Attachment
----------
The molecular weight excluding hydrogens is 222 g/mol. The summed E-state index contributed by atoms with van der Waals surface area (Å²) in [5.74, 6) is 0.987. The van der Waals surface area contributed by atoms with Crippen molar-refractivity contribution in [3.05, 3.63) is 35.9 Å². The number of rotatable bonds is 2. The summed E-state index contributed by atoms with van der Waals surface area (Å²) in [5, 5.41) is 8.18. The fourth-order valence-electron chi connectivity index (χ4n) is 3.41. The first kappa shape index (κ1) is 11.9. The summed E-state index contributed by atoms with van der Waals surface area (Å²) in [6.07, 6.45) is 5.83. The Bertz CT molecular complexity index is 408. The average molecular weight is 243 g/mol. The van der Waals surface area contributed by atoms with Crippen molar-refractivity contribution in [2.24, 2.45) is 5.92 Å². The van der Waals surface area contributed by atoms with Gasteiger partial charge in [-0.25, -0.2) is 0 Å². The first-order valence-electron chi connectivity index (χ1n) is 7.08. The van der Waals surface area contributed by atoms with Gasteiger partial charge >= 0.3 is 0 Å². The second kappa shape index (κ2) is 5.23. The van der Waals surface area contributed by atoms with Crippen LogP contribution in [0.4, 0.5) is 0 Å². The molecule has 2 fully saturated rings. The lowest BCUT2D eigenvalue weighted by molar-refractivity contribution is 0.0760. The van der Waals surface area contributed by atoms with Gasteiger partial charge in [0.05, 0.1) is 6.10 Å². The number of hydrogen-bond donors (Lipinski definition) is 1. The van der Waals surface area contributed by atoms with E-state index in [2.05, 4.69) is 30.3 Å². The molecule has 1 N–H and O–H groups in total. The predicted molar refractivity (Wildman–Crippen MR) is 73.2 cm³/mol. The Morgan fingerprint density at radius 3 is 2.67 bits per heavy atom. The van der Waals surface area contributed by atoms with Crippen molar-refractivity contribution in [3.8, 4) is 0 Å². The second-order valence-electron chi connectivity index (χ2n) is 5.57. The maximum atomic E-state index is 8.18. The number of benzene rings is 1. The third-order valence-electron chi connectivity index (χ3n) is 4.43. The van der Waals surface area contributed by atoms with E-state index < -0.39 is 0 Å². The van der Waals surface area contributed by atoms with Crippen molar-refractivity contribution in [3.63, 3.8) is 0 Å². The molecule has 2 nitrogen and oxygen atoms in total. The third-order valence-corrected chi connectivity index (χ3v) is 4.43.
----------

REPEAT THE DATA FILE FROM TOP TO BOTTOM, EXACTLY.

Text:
The molecular weight excluding hydrogens is 222 g/mol. The summed E-state index contributed by atoms with van der Waals surface area (Å²) in [5.74, 6) is 0.987. The van der Waals surface area contributed by atoms with Crippen molar-refractivity contribution in [3.05, 3.63) is 35.9 Å². The number of rotatable bonds is 2. The summed E-state index contributed by atoms with van der Waals surface area (Å²) in [5, 5.41) is 8.18. The fourth-order valence-electron chi connectivity index (χ4n) is 3.41. The first kappa shape index (κ1) is 11.9. The summed E-state index contributed by atoms with van der Waals surface area (Å²) in [6.07, 6.45) is 5.83. The Bertz CT molecular complexity index is 408. The average molecular weight is 243 g/mol. The van der Waals surface area contributed by atoms with Crippen molar-refractivity contribution in [2.24, 2.45) is 5.92 Å². The van der Waals surface area contributed by atoms with Gasteiger partial charge in [-0.25, -0.2) is 0 Å². The first-order valence-electron chi connectivity index (χ1n) is 7.08. The van der Waals surface area contributed by atoms with Gasteiger partial charge >= 0.3 is 0 Å². The second kappa shape index (κ2) is 5.23. The van der Waals surface area contributed by atoms with Crippen LogP contribution in [0.4, 0.5) is 0 Å². The molecule has 2 fully saturated rings. The lowest BCUT2D eigenvalue weighted by molar-refractivity contribution is 0.0760. The van der Waals surface area contributed by atoms with Gasteiger partial charge in [0.05, 0.1) is 6.10 Å². The number of hydrogen-bond donors (Lipinski definition) is 1. The van der Waals surface area contributed by atoms with E-state index in [2.05, 4.69) is 30.3 Å². The molecule has 1 N–H and O–H groups in total. The predicted molar refractivity (Wildman–Crippen MR) is 73.2 cm³/mol. The Morgan fingerprint density at radius 3 is 2.67 bits per heavy atom. The van der Waals surface area contributed by atoms with Crippen molar-refractivity contribution in [3.8, 4) is 0 Å². The second-order valence-electron chi connectivity index (χ2n) is 5.57. The maximum atomic E-state index is 8.18. The number of benzene rings is 1. The third-order valence-electron chi connectivity index (χ3n) is 4.43. The van der Waals surface area contributed by atoms with E-state index < -0.39 is 0 Å². The van der Waals surface area contributed by atoms with Crippen molar-refractivity contribution in [3.63, 3.8) is 0 Å². The molecule has 2 nitrogen and oxygen atoms in total. The third-order valence-corrected chi connectivity index (χ3v) is 4.43.